I booked my Western Caribbean cruise -- a seven-night voyage onboard Carnival Miracle calling in Grand Cayman, Costa Maya, Cozumel and Belize -- mostly to see what all the hype was about (and also to soak up some sunshine).
The Western Caribbean is enjoying enormous popularity. Credit one factor to the cruise industry's embrace of U.S. homeporting: the Western Caribbean is simply the only possible seven-day cruise option from now key year-round port cities that line the Gulf of Mexico -- such as Tampa, Mobile, New Orleans, and Galveston.
Also, it's quite a staple for Florida east coast departures -- particularly for ships like mine that alternate Eastern and Western Caribbean voyages every week. And though the Caribbean in general is one of the most popular cruise destinations in the world, the Western Caribbean in particular beckons travelers with its water sports and archaeological wonders (not to mention great duty-free shopping).
And while much of the region was exactly what I expected -- down to locals in crowded streets asking "Would you like your hair braided, sweetie?" -- I learned quite a few things, as well.
Why Go Western?
Western and Eastern Caribbean cruises are both very popular (Southern Caribbean itineraries typically require either longer trips or expensive flights to San Juan), which led me to wonder: What's the difference between Eastern and Western? At first glimpse, the two regionally disparate itineraries share many similarities -- lots of shopping and water sports.
I have noticed, however, that Western Caribbean voyages often include a bit more time at sea (because the islands are further apart than those in, say, the Eastern Caribbean), which gives cruisers time to relax onboard -- and that's a big plus for me. This might also be a draw for families with children who get tuckered out after too many days sightseeing in port.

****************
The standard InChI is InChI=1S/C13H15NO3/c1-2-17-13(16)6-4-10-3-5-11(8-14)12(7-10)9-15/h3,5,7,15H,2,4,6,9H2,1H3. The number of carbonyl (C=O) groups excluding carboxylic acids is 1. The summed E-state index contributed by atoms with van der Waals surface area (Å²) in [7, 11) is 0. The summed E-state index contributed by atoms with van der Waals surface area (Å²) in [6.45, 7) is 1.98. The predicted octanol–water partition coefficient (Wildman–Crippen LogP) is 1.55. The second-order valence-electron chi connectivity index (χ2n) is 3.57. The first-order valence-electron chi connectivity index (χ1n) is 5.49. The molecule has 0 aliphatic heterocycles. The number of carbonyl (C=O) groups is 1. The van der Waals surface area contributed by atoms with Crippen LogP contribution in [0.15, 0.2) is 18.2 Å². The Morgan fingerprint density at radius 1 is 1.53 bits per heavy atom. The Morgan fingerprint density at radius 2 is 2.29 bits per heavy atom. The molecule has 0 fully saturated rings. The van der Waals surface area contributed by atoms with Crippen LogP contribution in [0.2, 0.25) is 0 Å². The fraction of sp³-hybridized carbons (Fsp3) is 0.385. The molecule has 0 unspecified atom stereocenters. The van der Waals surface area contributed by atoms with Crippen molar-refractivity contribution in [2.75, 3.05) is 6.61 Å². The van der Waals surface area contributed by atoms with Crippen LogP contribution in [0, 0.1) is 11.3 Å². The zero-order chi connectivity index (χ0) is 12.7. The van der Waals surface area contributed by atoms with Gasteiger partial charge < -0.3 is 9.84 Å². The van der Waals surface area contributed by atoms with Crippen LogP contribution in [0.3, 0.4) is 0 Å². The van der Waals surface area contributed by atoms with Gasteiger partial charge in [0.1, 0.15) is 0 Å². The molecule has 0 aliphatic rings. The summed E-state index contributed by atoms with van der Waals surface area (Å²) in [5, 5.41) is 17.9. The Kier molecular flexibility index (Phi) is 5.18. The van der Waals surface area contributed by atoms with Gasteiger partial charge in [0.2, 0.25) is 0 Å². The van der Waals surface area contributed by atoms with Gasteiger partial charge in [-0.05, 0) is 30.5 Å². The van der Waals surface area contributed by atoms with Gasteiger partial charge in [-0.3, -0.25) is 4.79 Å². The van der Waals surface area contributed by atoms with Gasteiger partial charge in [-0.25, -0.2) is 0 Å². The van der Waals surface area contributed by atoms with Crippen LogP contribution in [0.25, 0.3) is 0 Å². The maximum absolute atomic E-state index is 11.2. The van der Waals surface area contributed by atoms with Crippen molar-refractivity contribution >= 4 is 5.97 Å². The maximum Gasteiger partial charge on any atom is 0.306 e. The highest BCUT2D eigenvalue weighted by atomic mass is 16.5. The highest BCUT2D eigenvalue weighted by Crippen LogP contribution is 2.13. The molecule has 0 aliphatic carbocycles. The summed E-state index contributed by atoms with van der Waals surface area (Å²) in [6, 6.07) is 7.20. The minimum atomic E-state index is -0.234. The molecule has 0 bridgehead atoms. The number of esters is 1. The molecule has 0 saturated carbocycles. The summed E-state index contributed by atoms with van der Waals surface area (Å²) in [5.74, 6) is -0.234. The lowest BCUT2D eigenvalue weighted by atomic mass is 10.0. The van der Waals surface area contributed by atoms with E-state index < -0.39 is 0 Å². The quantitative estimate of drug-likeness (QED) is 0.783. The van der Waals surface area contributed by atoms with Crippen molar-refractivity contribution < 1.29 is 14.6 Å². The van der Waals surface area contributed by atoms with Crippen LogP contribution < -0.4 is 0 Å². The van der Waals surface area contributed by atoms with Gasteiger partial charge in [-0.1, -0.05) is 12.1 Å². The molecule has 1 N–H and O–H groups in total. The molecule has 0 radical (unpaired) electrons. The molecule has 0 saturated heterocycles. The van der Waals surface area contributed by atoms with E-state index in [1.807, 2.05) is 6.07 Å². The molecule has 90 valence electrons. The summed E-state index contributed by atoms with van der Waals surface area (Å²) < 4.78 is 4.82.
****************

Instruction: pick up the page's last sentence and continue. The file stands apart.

Also, Western Caribbean ports offer a greater variety of activities; in addition to beach bumming and shopping, you can hike through rainforests or explore ancient Mayan ruins.
Escaping the Crowds
On that same note, with thousands upon thousands of cruisers visiting Western Caribbean ports each day, I was worried that beaches and towns would be over-crowded. And indeed, there were a few points, particularly in Cozumel's San Miguel, that I slipped into a claustrophobic state -- in San Miguel, folks would simply stop walking to struggle with maps, larger-than-life tote bags and unruly kids, or to gawk at overpriced wooden marionettes being sold on the street.
How can you escape the craziness? For me, it was finding someplace off the beaten path for a nice, quiet lunch. Ask locals for suggestions -- just be sure to avoid "seedy" parts of town. Consult our port profiles for more information on where and where not to go, and also check out our article on staying safe in port.
Something for Everyone
I met more first-time cruisers on this trip than on any other cruise I've taken. Though not all of the ports here are as tourist-developed as Eastern Caribbean stalwarts (like St. Thomas and St. Maarten), plenty are (like the always-crowded Cozumel) -- making this region a first-rate choice for first-timers.
At the risk of sounding trite, the real appeal of the Western Caribbean -- for first-time visitors and veterans alike -- is that there really is something for everyone: ruins and museums for history buffs, world-class diving and snorkeling for water lovers, open-air markets for shopaholics, serene beaches for workaholics escaping city life, etc.